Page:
Xhaka’s passing range
In midfield, Xhaka and Cazorla were the cornerstone of Arsenal’s passing game with 71 and 65 passes respectively, compared to just 37 for Ozil. Xhaka’s passing range proved an interesting weapon to bypass the Watford defense with 6 of his 9 long balls finding the target, according to whoscored.com. Cazorla also had 2 accurate long balls out of 3. When you have so many players who can deliver the final ball, it becomes very difficult for the other team to anticipate where chances will be created. Xhaka, Cazorla, Ozil, Walcott, Sanchez, Bellerin and the Ox finished the game with one key pass each.
Xhaka and Cazorla have obviously struck a good understanding in midfield. The key question is whether they will provide enough protection to the back four against the good teams. Xhaka won 2 of 4 tackles and Cazorla 2 of 3, according to the club’s official website. But if you check Squawka’s stats, their defensive performance was not that good with 2 of 7 tackles won by Xhaka and 2 of 4 by Cazorla.
Of course, Xhaka and Cazorla have plenty of time to improve their partnership. But they don’t seem to smell danger like Coquelin or a natural ballwinner. Watford’s consolation goal in the 57th came from two lucky bounces and some poor defensive work from the Ox, who failed to track Janmaat. Koscielny headed away Janmaat’s cross but his clearance bounced off Cazorla and into the path of Capoue. Koscielny was unlucky on that play as he blocked Capoue’s 17-yard shot and the ball ricocheted off Bellerin’s leg. Pereyra beat Xhaka to the loose ball and fired past Cech to cut the deficit to 3-1.
The Hornets could have added a second goal in the 69th when Cech pushed away Holebas’ 25-yard strike. Ighalo beat Bellerin to the rebound but Cech saved the angled strike from the Watford forward. On that play, Xhaka and Cazorla were both inside the area but too far from Holebas to make a block. Would Coquelin have kept an eye on the edge of the box and blocked Holebas’ effort?
At the back, I thought Bellerin had a poor game. The Spaniard made a decent offensive contribution by setting up the Ox for a lob attempt in the 67th and by turning Kaboul inside out in the 54th for a teasing cross that Sanchez couldn’t meet. But he had a couple of turnovers in the first half because of sloppy passes and a few more in the second half because he dallied on the ball.
Defensively, there were quite a few holes in Bellerin’s game. He was caught ball-watching when Ighalo sneaked behind him in the 69th. Then Bellerin’s awkward header from a throw-in gifted Watford a scoring chance in the 72nd with an overhead kick from Ighalo. He also lost an aerial duel to Success, who forced Cech into a save in the 78th. Hopefully, it’s just one poor game and Bellerin will perform again at his level from last season.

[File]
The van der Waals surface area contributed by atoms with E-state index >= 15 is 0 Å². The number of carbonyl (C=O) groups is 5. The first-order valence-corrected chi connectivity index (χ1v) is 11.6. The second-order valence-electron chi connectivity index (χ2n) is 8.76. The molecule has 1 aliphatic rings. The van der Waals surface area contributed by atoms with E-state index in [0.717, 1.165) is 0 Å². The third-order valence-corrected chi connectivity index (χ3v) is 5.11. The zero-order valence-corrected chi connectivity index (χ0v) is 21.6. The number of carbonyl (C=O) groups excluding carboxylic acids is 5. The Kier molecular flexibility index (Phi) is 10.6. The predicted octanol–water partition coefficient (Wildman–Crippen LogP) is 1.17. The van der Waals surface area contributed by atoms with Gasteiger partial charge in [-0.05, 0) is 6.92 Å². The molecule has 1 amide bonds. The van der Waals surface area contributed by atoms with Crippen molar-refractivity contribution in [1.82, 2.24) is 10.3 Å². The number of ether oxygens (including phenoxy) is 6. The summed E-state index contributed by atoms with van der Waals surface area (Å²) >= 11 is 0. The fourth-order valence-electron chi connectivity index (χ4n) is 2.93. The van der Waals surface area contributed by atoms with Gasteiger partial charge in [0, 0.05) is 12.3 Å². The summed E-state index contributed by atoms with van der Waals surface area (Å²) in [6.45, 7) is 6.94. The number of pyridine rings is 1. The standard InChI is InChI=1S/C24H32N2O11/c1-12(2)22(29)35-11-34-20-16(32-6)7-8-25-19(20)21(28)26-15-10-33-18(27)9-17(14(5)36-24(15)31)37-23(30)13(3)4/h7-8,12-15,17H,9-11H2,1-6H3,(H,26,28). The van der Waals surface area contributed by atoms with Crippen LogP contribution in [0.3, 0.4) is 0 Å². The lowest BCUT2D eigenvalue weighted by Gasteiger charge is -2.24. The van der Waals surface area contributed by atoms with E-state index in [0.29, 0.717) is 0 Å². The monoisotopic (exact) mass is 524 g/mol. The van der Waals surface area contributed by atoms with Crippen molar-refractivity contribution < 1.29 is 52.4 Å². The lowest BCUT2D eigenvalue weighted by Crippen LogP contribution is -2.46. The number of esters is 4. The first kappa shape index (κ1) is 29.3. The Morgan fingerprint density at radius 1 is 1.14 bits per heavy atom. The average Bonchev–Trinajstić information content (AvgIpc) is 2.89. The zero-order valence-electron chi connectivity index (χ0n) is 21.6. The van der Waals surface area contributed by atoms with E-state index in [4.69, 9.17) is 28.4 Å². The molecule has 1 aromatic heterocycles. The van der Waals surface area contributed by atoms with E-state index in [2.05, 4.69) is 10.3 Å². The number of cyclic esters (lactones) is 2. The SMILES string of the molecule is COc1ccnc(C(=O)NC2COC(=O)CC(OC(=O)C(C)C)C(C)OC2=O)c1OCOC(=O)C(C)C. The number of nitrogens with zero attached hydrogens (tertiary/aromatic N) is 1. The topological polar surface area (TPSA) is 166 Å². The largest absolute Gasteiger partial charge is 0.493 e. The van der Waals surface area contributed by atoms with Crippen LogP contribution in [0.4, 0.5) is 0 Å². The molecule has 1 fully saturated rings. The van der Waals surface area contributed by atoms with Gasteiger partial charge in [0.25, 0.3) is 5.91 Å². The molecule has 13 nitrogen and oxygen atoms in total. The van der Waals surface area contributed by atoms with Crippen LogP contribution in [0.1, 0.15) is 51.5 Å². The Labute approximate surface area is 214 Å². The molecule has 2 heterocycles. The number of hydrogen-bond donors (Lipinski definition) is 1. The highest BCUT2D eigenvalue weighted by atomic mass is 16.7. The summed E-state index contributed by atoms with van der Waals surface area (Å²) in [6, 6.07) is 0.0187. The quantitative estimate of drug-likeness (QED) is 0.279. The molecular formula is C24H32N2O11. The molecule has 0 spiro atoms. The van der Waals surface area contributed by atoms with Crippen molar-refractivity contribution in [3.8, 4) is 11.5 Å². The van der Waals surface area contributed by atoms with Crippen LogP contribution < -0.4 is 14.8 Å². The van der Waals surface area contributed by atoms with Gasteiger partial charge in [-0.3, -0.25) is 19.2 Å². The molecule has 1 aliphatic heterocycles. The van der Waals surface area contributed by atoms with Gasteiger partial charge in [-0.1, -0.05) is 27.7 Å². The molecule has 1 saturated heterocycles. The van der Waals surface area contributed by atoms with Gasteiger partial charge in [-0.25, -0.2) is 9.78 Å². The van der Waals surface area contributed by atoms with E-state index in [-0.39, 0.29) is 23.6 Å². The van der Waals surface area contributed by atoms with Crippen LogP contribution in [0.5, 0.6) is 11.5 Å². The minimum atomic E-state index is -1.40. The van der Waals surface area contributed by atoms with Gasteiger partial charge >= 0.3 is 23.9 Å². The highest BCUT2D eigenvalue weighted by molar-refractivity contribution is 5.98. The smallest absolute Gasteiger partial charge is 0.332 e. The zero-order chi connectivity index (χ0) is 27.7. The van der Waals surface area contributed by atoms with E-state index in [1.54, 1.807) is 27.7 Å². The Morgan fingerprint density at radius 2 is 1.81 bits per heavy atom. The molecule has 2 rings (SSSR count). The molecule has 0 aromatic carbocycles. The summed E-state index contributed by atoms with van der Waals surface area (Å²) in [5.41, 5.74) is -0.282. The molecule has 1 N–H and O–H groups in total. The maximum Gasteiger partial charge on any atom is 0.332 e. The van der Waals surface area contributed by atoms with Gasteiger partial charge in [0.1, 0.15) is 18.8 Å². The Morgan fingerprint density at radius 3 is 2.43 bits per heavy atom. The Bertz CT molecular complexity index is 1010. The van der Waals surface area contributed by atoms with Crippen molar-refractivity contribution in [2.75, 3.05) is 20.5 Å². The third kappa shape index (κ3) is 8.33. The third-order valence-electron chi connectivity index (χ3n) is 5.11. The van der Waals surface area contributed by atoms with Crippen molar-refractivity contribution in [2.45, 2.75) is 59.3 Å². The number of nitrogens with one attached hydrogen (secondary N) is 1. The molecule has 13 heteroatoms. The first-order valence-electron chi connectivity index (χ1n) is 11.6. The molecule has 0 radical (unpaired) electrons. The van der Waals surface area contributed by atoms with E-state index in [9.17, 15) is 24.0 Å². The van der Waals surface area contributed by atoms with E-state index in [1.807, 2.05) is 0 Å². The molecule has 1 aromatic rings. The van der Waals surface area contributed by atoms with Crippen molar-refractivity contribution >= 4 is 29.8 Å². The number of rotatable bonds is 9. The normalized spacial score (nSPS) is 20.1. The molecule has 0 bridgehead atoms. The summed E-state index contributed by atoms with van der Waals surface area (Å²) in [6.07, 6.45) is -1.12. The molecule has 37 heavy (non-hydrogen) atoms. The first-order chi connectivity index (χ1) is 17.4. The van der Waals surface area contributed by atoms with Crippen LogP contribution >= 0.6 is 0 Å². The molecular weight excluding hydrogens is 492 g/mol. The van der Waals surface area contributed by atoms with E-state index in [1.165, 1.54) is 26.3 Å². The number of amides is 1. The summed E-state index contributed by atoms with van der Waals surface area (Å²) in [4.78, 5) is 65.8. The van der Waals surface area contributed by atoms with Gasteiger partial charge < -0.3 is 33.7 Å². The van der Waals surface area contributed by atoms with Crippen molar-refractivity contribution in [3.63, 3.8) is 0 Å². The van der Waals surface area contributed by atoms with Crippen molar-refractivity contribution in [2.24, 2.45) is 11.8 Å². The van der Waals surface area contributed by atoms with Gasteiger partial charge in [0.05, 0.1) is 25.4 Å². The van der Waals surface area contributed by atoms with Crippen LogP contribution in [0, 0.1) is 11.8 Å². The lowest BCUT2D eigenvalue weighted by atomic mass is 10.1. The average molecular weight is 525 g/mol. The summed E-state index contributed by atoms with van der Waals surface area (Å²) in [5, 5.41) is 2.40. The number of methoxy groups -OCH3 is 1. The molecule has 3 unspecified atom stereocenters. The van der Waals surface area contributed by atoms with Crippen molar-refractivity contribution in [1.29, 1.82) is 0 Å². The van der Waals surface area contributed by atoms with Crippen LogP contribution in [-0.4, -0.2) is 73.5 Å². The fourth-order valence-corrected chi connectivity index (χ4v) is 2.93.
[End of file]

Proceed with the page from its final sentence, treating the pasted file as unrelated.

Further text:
Holding’s a fast learner
Monreal had a hard time on the left flank with Amrabat. The Spaniard only won 40% of his duels according to the club’s official website, the weakest percentage among all the defenders. Amrabat outmuscled Monreal in the 25th to make a cross that Koscielny diverted goalward. It took a reflex save from Cech to prevent Watford from equalizing. Then Kabasele beat Monreal to the ball to head a corner wide in the 34th. The international break is coming at the right time to help Monreal get 100 percent fit and tidy up his game.
The main positive from Saturday’s game was Holding’s performance. His passing accuracy reached 90.9%, much better than his 73.6% against Leicester and 74.1% against Liverpool. Maybe the biggest surprise was that 4 of his 7 long balls found the target while Koscielny only had 1 accurate long ball out of 5. Holding is definitely learning fast. He seems a fine option against the weak teams but I still think he’s not ready yet to play against the big teams. Holding showed his naivety twice. First, by letting Ighalo dribble past him in the 12th. And second, by making a sloppy pass to Koscielny that the Hornets intercepted in the 36th.
Despite the victory, the Gunners are still five points behind Chelsea and the two Manchesters in the standings. I don’t think that they are serious contenders this season, even with late additions like Mustafi and Perez, but keeping the gap with the leaders below 6 points is a necessity to protect the team’s morale. Arsenal should have an opportunity to make up ground after the international break with games against Southampton and Hull.